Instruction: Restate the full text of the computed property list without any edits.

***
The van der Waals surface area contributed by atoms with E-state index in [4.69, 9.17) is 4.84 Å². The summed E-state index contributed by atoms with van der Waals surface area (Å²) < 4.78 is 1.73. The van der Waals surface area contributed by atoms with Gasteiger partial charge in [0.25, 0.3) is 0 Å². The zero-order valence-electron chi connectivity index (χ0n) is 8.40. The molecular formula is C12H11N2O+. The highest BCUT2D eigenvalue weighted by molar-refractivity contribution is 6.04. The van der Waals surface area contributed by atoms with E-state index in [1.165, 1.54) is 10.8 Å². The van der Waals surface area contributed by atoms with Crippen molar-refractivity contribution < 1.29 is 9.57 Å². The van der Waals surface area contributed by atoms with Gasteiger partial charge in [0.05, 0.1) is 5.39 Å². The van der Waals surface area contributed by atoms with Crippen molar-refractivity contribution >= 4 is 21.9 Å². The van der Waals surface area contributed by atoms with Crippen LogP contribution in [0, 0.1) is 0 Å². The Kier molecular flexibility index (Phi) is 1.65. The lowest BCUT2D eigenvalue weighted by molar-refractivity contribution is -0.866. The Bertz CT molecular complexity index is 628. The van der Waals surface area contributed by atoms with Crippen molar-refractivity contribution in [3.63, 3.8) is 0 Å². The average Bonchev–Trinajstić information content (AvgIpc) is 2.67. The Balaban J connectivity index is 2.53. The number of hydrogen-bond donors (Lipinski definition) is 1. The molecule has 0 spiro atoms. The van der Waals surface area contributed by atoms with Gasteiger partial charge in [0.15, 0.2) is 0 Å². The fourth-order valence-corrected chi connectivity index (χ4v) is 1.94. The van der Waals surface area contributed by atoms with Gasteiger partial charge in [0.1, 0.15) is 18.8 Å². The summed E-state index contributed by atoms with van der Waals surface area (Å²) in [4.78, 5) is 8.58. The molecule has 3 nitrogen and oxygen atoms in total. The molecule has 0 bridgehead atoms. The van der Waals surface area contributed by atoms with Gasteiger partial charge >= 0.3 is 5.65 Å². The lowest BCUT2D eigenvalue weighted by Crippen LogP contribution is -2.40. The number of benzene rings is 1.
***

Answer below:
The van der Waals surface area contributed by atoms with E-state index in [4.69, 9.17) is 4.84 Å². The summed E-state index contributed by atoms with van der Waals surface area (Å²) < 4.78 is 1.73. The van der Waals surface area contributed by atoms with Gasteiger partial charge in [0.25, 0.3) is 0 Å². The zero-order valence-electron chi connectivity index (χ0n) is 8.40. The molecular formula is C12H11N2O+. The highest BCUT2D eigenvalue weighted by molar-refractivity contribution is 6.04. The van der Waals surface area contributed by atoms with E-state index in [1.165, 1.54) is 10.8 Å². The van der Waals surface area contributed by atoms with Crippen molar-refractivity contribution < 1.29 is 9.57 Å². The van der Waals surface area contributed by atoms with Gasteiger partial charge in [0.05, 0.1) is 5.39 Å². The van der Waals surface area contributed by atoms with Crippen molar-refractivity contribution >= 4 is 21.9 Å². The van der Waals surface area contributed by atoms with Crippen LogP contribution in [0, 0.1) is 0 Å². The Kier molecular flexibility index (Phi) is 1.65. The lowest BCUT2D eigenvalue weighted by molar-refractivity contribution is -0.866. The Bertz CT molecular complexity index is 628. The van der Waals surface area contributed by atoms with Crippen molar-refractivity contribution in [3.63, 3.8) is 0 Å². The average Bonchev–Trinajstić information content (AvgIpc) is 2.67. The Balaban J connectivity index is 2.53. The number of hydrogen-bond donors (Lipinski definition) is 1. The molecule has 0 spiro atoms. The van der Waals surface area contributed by atoms with Gasteiger partial charge in [0.15, 0.2) is 0 Å². The fourth-order valence-corrected chi connectivity index (χ4v) is 1.94. The van der Waals surface area contributed by atoms with Gasteiger partial charge in [0.1, 0.15) is 18.8 Å². The summed E-state index contributed by atoms with van der Waals surface area (Å²) in [4.78, 5) is 8.58. The molecule has 3 nitrogen and oxygen atoms in total. The molecule has 0 bridgehead atoms. The van der Waals surface area contributed by atoms with Gasteiger partial charge >= 0.3 is 5.65 Å². The lowest BCUT2D eigenvalue weighted by Crippen LogP contribution is -2.40. The number of benzene rings is 1.